Lecture 5b. Structure of the elements (non-metals, B, C)

The structure of non-metals
A non-metal can be classified as an element that mostly lacks metallic attributes. Physically, non-metals tend to be highly volatile (easily vaporised), have low elasticity, and are good insulators of heat and electricity; chemically, they tend to have high ionization energy and electronegativity values, and gain or share electrons when they react with other elements or compounds. Seventeen elements are generally classified as nonmetals; most are gases (hydrogen, helium, nitrogen, oxygen, fluorine, neon, chlorine, argon, krypton, xenon and radon); one is a liquid (bromine); and a few are solids (carbon, phosphorus, sulfur, selenium, and iodine).

On moving across the periodic table, nonmetals are seen to adopt structures with progressively fewer nearest neighbours. Polyatomic nonmetals have structures with either three nearest neighbours, as is the case (for example) of carbon (in its standard state of graphite), or two nearest neighbours (for example) in the case of sulfur. Diatomic non-metals, such as hydrogen, have one nearest neighbour, and the monatomic noble gases, such as helium, have none. This gradual fall in the number of nearest neighbours is associated with a reduction in metallic character and an increase in nonmetallic character.

Allotropes are different structural forms of the same element in which changes in the connectivity of the covalent bonding between atoms results in substances with quite different chemical and/or physical properties. The change between allotropic forms is triggered by factors such as pressure, light, and temperature. Therefore the stability of a particular allotrope depends on particular conditions.

If covalent connectivity is the same but packing is different then you have polymorphs (eg. Monoclinic and Rhombic sulfur (S8) are polymorphs not different allotropes. S8 and S12 are different allotropes of S.

Many nonmetals have allotropes (that are less stable than their standard form) with either nonmetallic or metallic properties. Graphite, the standard state of carbon, has a lustrous appearance and is a fairly good electrical conductor. The diamond allotrope of carbon is nonmetallic, being translucent and having relatively poor electrical conductivity.

Catenation is the ability to form element-element bonded molecular networks.

Allotropes of boron

Boron can be prepared in several crystalline and amorphous forms. The best known crystalline forms are α-rhombohedral, β-rhombohedral, and β-tetragonal. Under special circumstances, boron can form α-tetragonal, and γ-orthorhombic allotropes. Two amorphous forms, one a finely divided powder and the other a glassy solid, are also known and a further 14 allotropes have been reported.

Allotropes of Boron

icosahedral unit



high pressure form

Allotropes of carbon

Carbon is capable of forming many allotropes in addition to the well known diamond and graphite forms.

The physical properties of carbon vary widely with the allotropic form. For example, diamond is highly transparent, but graphite is opaque and black. Diamond is the hardest naturally-occurring material known, while graphite is soft enough to form a streak on paper (hence its name, from the Greek word "γρáφω" which means "to write"). Diamond has a very low electrical conductivity, while graphite is a very good conductor. Under normal conditions, diamond, carbon nanotubes, and graphene have the highest thermal conductivities of all known materials.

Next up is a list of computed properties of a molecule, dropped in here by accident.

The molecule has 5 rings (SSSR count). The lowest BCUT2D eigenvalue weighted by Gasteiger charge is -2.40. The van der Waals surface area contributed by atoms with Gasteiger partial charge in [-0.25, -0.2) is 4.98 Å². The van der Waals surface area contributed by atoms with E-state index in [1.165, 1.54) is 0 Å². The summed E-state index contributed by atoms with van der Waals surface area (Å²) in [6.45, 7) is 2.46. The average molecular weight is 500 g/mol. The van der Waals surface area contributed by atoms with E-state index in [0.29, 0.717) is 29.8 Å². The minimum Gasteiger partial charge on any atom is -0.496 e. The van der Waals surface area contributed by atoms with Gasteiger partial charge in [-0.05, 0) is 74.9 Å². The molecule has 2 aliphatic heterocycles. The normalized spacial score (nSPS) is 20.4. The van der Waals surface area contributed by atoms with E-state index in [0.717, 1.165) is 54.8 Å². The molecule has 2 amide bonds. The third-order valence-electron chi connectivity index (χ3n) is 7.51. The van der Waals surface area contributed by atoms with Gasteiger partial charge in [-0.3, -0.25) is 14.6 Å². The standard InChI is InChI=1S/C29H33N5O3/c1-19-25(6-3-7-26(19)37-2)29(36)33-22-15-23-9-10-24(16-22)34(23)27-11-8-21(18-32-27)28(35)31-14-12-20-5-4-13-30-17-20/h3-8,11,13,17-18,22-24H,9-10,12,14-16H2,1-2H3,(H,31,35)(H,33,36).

All carbon allotropes are solids under normal conditions, with graphite being the most thermodynamically stable form. They are chemically resistant and require high temperature to react even with oxygen.
Allotropes of Carbon




The system of carbon allotropes spans a range of extremes:

Synthetic nanocrystalline diamond is the hardest material known. Graphite is one of the softest materials known.
Diamond is the ultimate abrasive. Graphite is a very good lubricant, displaying superlubricity.
Diamond is an excellent electrical insulator, and has the highest breakdown electric field of any known material. Graphite is a conductor of electricity.
Diamond is the best known naturally occurring thermal conductor Some forms of graphite are used for thermal insulation (i.e. firebreaks and heat shields), but some other forms are good thermal conductors.
Diamond is highly transparent. Graphite is opaque.
Diamond crystallizes in the cubic system. Graphite crystallizes in the hexagonal system.
Amorphous carbon is completely isotropic. Carbon nanotubes are among the most anisotropic materials ever produced.

Return to the course outline or move on to Lecture 5: Structure of the elements and Phosphorus, Sulfur.


Much of the information in these course notes has been sourced from Wikipedia under the Creative Commons License.
'Inorganic Chemistry' - C. Housecroft and A.G. Sharpe, Prentice Hall, 4th Ed., 2012, ISBN13: 978-0273742753, pps 24-27, 43-50, 172-176, 552-558, 299-301, 207-212
'Basic Inorganic Chemistry' - F.A. Cotton, G. Wilkinson and P.L. Gaus, John Wiley and Sons, Inc. 3rd Ed., 1994.
'Introduction to Modern Inorganic Chemistry' - K.M. Mackay, R.A. Mackay and W. Henderson, International Textbook Company, 5th Ed., 1996.

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